Jaq – 正しさ、スピード、シンプルさにフォーカスした jq クローン。

A jq clone focused on correctness, speed, and simplicity

jaq (pronounced like Jacques1) is a clone of the JSON data processing tool jq. jaq aims to support a large subset of jq’s syntax and operations. jaq focuses on three goals:


jaq aims to provide a more correct and predictable implementation of jq, while preserving compatibility with jq in most cases.


The creator of jaq was bothered by jq’s long start-up time, which amounts to about 50ms on their machine. This can be particularly noticeable when processing a large number of small files. jaq starts up about 30 times faster than jq 1.6 and outperforms jq on many other benchmarks.


jaq aims to have a simple and small implementation in order to reduce the potential for bugs and facilitate contributions. The creator drew inspiration from another Rust program, namely jql, but jaq aims to closely imitate jq’s syntax and semantics to allow users proficient in jq to easily use jaq.

To compile jaq, you need a Rust toolchain. You can find instructions on how to install Rust at https://rustup.rs/. Please note that Rust compilers shipped with Linux distributions may be too outdated to compile jaq.

Once you have the Rust toolchain installed, you can install jaq using one of the following commands:

cargo install jaq
git clone https://github.com/jmespath/jaq.git
cd jaq
cargo build --release

After the installation, you can run jaq by executing the following command:

jaq [options] [jq_filter] [file ...]

jaq should work on any system supported by Rust. If it does not, please file an issue on the GitHub repository.


Here are some examples of what jaq can currently do:

jaq '.name' example.json

This command accesses the “name” field in the “example.json” file.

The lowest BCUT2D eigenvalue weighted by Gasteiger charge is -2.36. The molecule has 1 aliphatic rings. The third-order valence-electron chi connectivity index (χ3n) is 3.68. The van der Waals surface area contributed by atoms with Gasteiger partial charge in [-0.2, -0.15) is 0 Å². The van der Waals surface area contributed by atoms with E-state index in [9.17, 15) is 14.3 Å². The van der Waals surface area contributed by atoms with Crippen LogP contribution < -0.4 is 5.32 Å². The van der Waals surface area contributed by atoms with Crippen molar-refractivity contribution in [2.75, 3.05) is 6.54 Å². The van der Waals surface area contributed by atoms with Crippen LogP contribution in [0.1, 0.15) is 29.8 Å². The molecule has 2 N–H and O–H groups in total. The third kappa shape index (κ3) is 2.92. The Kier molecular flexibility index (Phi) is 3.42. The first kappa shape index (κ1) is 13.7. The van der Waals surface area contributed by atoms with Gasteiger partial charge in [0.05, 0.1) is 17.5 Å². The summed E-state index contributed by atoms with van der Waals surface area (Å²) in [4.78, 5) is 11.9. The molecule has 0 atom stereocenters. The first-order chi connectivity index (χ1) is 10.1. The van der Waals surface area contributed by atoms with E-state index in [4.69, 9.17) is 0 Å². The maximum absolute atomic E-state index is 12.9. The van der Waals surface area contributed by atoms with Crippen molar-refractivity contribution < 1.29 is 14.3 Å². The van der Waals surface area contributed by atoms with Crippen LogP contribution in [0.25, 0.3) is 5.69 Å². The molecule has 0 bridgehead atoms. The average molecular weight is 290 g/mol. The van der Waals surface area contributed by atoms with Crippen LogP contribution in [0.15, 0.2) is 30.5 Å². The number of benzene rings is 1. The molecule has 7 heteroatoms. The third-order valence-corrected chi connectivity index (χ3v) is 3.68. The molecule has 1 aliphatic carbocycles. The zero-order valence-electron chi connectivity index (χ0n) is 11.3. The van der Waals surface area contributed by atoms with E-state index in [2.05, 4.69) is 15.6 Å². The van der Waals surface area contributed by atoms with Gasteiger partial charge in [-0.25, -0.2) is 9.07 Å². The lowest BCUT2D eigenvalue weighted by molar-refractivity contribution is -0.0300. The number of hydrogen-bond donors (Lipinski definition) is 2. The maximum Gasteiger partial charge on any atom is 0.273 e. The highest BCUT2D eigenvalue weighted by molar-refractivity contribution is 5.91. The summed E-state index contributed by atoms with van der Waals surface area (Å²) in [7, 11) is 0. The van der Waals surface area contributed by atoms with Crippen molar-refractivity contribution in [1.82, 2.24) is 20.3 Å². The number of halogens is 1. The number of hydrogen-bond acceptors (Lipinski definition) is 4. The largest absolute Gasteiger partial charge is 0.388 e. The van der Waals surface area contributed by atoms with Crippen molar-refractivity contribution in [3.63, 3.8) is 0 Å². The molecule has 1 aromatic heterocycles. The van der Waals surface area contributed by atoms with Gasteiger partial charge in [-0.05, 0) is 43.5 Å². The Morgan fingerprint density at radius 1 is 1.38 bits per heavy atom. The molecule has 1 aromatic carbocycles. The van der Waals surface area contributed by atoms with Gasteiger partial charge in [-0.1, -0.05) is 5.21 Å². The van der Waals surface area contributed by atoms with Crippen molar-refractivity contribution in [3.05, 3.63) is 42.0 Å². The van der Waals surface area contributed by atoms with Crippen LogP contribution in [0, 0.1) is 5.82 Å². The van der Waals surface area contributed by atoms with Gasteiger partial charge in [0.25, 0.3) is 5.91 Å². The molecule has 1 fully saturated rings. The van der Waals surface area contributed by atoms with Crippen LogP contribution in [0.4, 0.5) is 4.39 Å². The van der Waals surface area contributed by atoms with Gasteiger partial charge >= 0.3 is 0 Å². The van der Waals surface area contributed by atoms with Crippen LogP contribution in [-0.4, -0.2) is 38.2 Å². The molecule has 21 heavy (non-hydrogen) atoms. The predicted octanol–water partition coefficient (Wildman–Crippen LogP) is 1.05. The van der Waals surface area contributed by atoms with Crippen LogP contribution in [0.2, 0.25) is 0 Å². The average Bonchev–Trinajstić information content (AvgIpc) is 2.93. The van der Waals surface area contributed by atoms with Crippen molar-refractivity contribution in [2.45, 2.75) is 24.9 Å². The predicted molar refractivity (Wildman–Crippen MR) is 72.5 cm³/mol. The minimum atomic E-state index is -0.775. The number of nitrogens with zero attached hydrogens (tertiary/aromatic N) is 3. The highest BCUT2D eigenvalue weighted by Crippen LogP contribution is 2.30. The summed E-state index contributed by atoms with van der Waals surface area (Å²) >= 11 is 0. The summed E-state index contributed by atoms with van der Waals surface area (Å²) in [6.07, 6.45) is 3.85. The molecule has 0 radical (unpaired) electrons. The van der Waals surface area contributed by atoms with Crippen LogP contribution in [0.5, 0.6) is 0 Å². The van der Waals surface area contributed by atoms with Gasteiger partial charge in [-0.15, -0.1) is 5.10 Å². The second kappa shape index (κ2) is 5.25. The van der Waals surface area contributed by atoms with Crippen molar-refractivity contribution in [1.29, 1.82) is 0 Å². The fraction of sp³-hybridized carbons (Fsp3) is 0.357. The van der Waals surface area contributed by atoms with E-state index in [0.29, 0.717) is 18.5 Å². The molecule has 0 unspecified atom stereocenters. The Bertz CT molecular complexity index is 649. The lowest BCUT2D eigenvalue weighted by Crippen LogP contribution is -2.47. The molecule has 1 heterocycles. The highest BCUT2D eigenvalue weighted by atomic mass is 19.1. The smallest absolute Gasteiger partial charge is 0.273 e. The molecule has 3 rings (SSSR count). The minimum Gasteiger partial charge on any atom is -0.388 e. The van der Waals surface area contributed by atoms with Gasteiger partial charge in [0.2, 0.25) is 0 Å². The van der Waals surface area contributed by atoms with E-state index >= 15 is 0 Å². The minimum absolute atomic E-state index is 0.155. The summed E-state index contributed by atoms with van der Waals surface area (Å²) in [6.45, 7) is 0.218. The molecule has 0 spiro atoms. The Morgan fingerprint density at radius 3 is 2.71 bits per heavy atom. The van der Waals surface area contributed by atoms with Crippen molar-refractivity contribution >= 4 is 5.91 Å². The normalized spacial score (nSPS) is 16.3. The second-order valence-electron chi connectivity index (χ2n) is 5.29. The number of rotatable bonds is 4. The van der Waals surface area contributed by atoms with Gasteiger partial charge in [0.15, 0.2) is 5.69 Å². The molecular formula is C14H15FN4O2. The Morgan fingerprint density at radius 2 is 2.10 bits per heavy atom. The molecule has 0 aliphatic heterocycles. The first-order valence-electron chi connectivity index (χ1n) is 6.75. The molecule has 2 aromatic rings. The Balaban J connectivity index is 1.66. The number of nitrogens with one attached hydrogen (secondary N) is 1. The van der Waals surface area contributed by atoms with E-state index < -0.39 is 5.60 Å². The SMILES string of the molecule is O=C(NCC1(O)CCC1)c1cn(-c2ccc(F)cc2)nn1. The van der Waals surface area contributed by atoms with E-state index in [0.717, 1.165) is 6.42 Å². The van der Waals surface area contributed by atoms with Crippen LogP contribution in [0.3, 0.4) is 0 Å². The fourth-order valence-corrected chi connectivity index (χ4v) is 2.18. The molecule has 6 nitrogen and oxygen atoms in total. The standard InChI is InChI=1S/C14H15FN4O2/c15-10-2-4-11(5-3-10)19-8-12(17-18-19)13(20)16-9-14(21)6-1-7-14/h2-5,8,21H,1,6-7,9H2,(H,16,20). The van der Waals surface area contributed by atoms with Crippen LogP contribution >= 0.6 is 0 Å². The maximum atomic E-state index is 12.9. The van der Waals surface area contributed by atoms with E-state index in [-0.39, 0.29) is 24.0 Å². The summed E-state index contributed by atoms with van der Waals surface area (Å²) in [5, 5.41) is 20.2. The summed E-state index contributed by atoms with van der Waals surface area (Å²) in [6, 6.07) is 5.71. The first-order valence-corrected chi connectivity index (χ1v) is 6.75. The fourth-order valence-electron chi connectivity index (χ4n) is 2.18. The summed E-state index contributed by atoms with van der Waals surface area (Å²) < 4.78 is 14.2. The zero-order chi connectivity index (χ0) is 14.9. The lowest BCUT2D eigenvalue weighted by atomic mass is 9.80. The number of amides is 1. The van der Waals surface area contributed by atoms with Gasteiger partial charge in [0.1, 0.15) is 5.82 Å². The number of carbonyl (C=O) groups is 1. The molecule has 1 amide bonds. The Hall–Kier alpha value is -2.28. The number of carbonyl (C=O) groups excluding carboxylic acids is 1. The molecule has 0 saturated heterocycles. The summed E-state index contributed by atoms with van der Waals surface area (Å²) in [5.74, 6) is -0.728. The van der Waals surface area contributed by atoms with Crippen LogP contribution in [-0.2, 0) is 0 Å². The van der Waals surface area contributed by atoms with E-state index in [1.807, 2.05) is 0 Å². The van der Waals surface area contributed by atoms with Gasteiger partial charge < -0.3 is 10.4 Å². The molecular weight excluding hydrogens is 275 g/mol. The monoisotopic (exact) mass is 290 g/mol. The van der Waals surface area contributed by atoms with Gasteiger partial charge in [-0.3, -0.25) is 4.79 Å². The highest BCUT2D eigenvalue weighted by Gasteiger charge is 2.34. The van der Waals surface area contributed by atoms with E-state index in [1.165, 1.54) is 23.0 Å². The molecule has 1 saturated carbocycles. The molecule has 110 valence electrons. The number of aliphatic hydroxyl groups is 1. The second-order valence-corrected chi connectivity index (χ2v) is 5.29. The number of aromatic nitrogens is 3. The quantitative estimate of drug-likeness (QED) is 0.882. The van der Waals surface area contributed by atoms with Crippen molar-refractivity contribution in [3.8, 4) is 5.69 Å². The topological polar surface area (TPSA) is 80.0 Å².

jaq '.numbers | .[] + 1' example.json

This command adds 1 to each element in the “numbers” array in the “example.json” file.

jaq '[$obj1, $obj2] | .[0] == .[1]' example.json

This command constructs an array with two objects, and checks if the first object is equal to the second object in the “example.json” file.

jaq '.[] | select(.age > 30)' example.json

This command selects all elements in the array that have an “age” greater than 30 in the “example.json” file.

jaq 'map(.value) | add / length' example.json

This command reads all input values into an array, gets the average of its elements by summing them and dividing by the length of the array in the “example.json” file.

These examples give you an impression of what jaq can currently do. You should obtain the same outputs by replacing jaq with jq. If not, please file an issue on the GitHub repository.

Performance Comparison:

The creator of jaq has conducted several benchmarks to compare the performance of jaq, jq, and gojq. The benchmarks include empty, bf-fib, and various filters with different inputs.

Based on the benchmark results, jaq-1.2 is fastest on 16 benchmarks, jq-1.7 is fastest on 2 benchmarks, and gojq-0.12.13 is fastest on 1 benchmark. gojq performs better on the tree-flatten benchmark due to its native implementation of the flatten filter.

Overall, jaq has shown impressive performance compared to jq and gojq in many cases.

Future Development:

Contributions to extend jaq are highly welcome. The creator of jaq has defined several filters via more basic filters, and their definitions can be found in std.jq. jaq imports many filters from libm and follows their type signature.

jaq currently does not aim to support several features of jq, such as 64-bit floating-point numbers (floats) for any number. jaq interprets numbers such as 0 or -42 as machine-sized integers and numbers such as 0.0 or 3e8 as 64-bit floats. This is to avoid rounding errors that may lead to wrong results.

jaq also has some differences in its implementation compared to jq, such as the interpretation of assignments and the behavior of division by 0. These differences are explained in detail in the documentation.


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    Jaq – A jq clone focused on correctness, speed, and simplicity
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